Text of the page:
An inventory of amphibians and reptiles had been carried out in the Ituri forest and Mutwanga. The herpetofauna of this region has never been the subject of a recent study. In order to analyze its biodiversity, 4 remote sites of each other, all located in the primary forest had been sampled. The collection of data had been carried out during the dry season from December 25, 2014 to January 12, 2015 (18 days). The prospecting of sites took place during the day and the night. In total, 182 specimens of amphibians divided into 32 species, 4 families, all belonging to the Order of the anurans and 37 specimens of reptiles diversified in 18 species, 7 families and grouped in two Orders had been inventoried. The capture of the species: Hymenochirus boulengeri, Hyperolius rossii, Amietia desaegeri, Amietia ruwenzorica, Xenopus lenduensis and Xenopus ruwenzoriensis were interesting, because these species are poorly documented in the region.
A survey achieved itself on the collection of the parasitoids (Hymenoptera, agents of the biologic struggle) in the region of Kisangani to the level of two sites: forest reserve of Yoko and domain of hunt of Rubi-Tetle. The collection of the data has been done by two methods to know: net fauchoir and Yellow traps. To the total, 674 specimens of the parasitoids have been captured belonging to 10 super-families and left in 25 families. The analysis of the data gives what follows: The fallow is the more varied with 16 families, consistent of the secondary forest with 16 families and the primary forest with 14 families. For what is some relative abundance by habitat, the secondary forest comes in head with 51,2%,, consistent of the fallow with 31,5% and the primary forest comes to the low of the scale with 17,4%. Concerning abundance by taxon, we say that the following families are represented more: Platygastridae (22,3%), Eulophidae (16,3), Diapriidae (14,1%) Bethylidae and Braconidae (9,6%). All these families participate in the struggle biologic against the devastating bugs of cultures. On the ecological plan, we found in the setting of this survey that some families are specific to the types of habitats. It is for example about the fallow with 5 families (Triphiidae, Orussidae, Ceraphronidae, Scolidae and Eucoilidae); the secondary forest with 3 families (Pompilidae, Gastrupidae and Eurytomidae) and the primary forest with also 3 families (Figitidae, Aphelinidae and Chalcididae). On the other hand the other families are ubiquities.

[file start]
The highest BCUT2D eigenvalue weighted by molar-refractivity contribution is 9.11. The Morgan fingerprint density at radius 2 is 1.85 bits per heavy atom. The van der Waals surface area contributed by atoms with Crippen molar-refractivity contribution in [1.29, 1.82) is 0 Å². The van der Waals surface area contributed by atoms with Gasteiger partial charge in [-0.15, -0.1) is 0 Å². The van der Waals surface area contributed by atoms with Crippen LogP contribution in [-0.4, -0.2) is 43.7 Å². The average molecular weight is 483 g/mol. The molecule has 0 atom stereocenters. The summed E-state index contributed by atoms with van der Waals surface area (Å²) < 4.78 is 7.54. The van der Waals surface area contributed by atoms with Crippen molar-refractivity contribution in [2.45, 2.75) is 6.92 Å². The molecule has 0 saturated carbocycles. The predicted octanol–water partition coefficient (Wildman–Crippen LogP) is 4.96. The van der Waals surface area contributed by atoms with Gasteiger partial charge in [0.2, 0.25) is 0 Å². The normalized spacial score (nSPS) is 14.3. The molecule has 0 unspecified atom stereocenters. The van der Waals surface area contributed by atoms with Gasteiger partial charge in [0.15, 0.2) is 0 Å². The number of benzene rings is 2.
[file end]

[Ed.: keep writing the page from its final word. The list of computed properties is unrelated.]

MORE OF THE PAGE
Bush meat constitutes one of the available animal proteins source for many rural people. Pressure on big species is growing because of urban request consumption. Small mammals become topical resource interested for hunting to support family and for sale. This study proposes to estimate hunt fullness on sengis Petrodromus tetradactylus tordayi, one case among other small mammals appreciated at Yoko. We have initiated a follow-up of capture beside villagers during eighteen months.278 specimens come from 107 trap makers divided up 73 young men, 30 adult and 4 old people. The young man input is majority and estimated about 68%. Prospecting habit, seasonality capture has been examined also.
This study wore on the diversity and distribution of ophidians in a few protected areas in the Oriental Province (DR. Congo). The harvest data were performed at Tshuapa Lomami Lualaba Park (TL2), in the Yoko Forest Reserve (RFY) and in the Rubitele hunting area (RBTL). The collections come from the missions of Tshuapa Lomami Lualaba Park (TL2), the Yoko Forest Reserve (FRY) and Rubitele hunting area (RBTL). The Ophidians specimens were captured in actively prospecting night with a snake cane; some specimens of Ophidians were purchased from villagers. In total 91 biopsies were taken from the specimens examined belonging to 7 families 25 genera and 28 species. Using a unique method of catching sight in the three protected areas we find that the dominant species was the horned viper Bitis nasicornis (12.09%), followed by the species Boaedon olivaceus (10.99%) while Grayia smithii, Lycophidion laterale, Dendroaspis jamesoni, Causus maculatus, Natriciteres olivacea, Dasypeltis fasciata, Thrasops jacksonii, Rhamnophis aethiopissa, Thelotornis kirtlandii, Toxicodryas pulverulenta et Hapsidophrys lineatus were less represented with 1.10% for each of them. The index of Shannon - Weiner (H) show that the Yoko Forest Reserve (RFY) (H = 3,898) present a higher diversity of Ophidians than that other protected areas. The Simpson index was 0.81 for Tshuapa Lomami Lualaba park (TL2), 0.918 for Yoko Forest Reserve (RFY) and 0.907 for the Rubitele hunting area (RBTL). The equitability is 0.97; 0.917 and 0.944 respectively for the Tshuapa Lomami Lualaba Park (TL2) for the Yoko Forest Reserve (RFY) and the Rubitele hunting area (RBTL). The Species richness (RS) is 19 for the Yoko Forest Reserve (RFY), 15 for Rubitele hunting area (RBTL) and 6 for Tshuapa Lomami Lualaba Park (TL2).